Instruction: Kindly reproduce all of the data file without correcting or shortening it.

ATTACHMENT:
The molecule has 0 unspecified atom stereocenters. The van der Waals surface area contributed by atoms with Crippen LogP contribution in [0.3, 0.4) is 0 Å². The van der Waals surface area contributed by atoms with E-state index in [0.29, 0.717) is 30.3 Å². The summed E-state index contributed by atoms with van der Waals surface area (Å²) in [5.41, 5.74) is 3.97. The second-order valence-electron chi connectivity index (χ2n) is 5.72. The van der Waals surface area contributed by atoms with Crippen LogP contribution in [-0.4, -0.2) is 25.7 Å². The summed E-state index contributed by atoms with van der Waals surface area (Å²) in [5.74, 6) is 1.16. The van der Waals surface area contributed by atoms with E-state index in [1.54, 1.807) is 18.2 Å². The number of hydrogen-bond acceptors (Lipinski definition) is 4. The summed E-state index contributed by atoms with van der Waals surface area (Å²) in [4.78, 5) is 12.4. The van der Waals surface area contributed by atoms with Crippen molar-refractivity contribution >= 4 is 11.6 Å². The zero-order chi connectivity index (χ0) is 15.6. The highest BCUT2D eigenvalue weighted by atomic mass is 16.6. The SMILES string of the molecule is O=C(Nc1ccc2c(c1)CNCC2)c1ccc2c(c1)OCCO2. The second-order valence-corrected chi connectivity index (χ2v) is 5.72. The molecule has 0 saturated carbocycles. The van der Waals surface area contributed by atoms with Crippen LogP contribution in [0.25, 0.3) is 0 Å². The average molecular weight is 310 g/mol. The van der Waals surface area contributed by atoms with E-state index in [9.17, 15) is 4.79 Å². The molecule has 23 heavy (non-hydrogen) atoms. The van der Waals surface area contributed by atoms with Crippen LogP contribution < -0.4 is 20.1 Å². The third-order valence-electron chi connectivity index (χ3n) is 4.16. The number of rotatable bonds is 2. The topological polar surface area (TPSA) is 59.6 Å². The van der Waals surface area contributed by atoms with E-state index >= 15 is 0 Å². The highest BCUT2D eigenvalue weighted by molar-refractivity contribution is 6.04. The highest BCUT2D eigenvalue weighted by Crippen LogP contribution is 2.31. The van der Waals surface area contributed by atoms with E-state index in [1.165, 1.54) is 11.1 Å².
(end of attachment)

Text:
The molecule has 0 unspecified atom stereocenters. The van der Waals surface area contributed by atoms with Crippen LogP contribution in [0.3, 0.4) is 0 Å². The van der Waals surface area contributed by atoms with E-state index in [0.29, 0.717) is 30.3 Å². The summed E-state index contributed by atoms with van der Waals surface area (Å²) in [5.41, 5.74) is 3.97. The second-order valence-electron chi connectivity index (χ2n) is 5.72. The van der Waals surface area contributed by atoms with Crippen LogP contribution in [-0.4, -0.2) is 25.7 Å². The summed E-state index contributed by atoms with van der Waals surface area (Å²) in [5.74, 6) is 1.16. The van der Waals surface area contributed by atoms with E-state index in [1.54, 1.807) is 18.2 Å². The number of hydrogen-bond acceptors (Lipinski definition) is 4. The summed E-state index contributed by atoms with van der Waals surface area (Å²) in [4.78, 5) is 12.4. The van der Waals surface area contributed by atoms with Crippen molar-refractivity contribution >= 4 is 11.6 Å². The zero-order chi connectivity index (χ0) is 15.6. The highest BCUT2D eigenvalue weighted by atomic mass is 16.6. The SMILES string of the molecule is O=C(Nc1ccc2c(c1)CNCC2)c1ccc2c(c1)OCCO2. The second-order valence-corrected chi connectivity index (χ2v) is 5.72. The molecule has 0 saturated carbocycles. The van der Waals surface area contributed by atoms with Crippen LogP contribution in [0.25, 0.3) is 0 Å². The average molecular weight is 310 g/mol. The van der Waals surface area contributed by atoms with E-state index in [9.17, 15) is 4.79 Å². The molecule has 23 heavy (non-hydrogen) atoms. The van der Waals surface area contributed by atoms with Crippen LogP contribution < -0.4 is 20.1 Å². The third-order valence-electron chi connectivity index (χ3n) is 4.16. The number of rotatable bonds is 2. The topological polar surface area (TPSA) is 59.6 Å². The van der Waals surface area contributed by atoms with E-state index >= 15 is 0 Å². The highest BCUT2D eigenvalue weighted by molar-refractivity contribution is 6.04. The highest BCUT2D eigenvalue weighted by Crippen LogP contribution is 2.31. The van der Waals surface area contributed by atoms with E-state index in [1.165, 1.54) is 11.1 Å².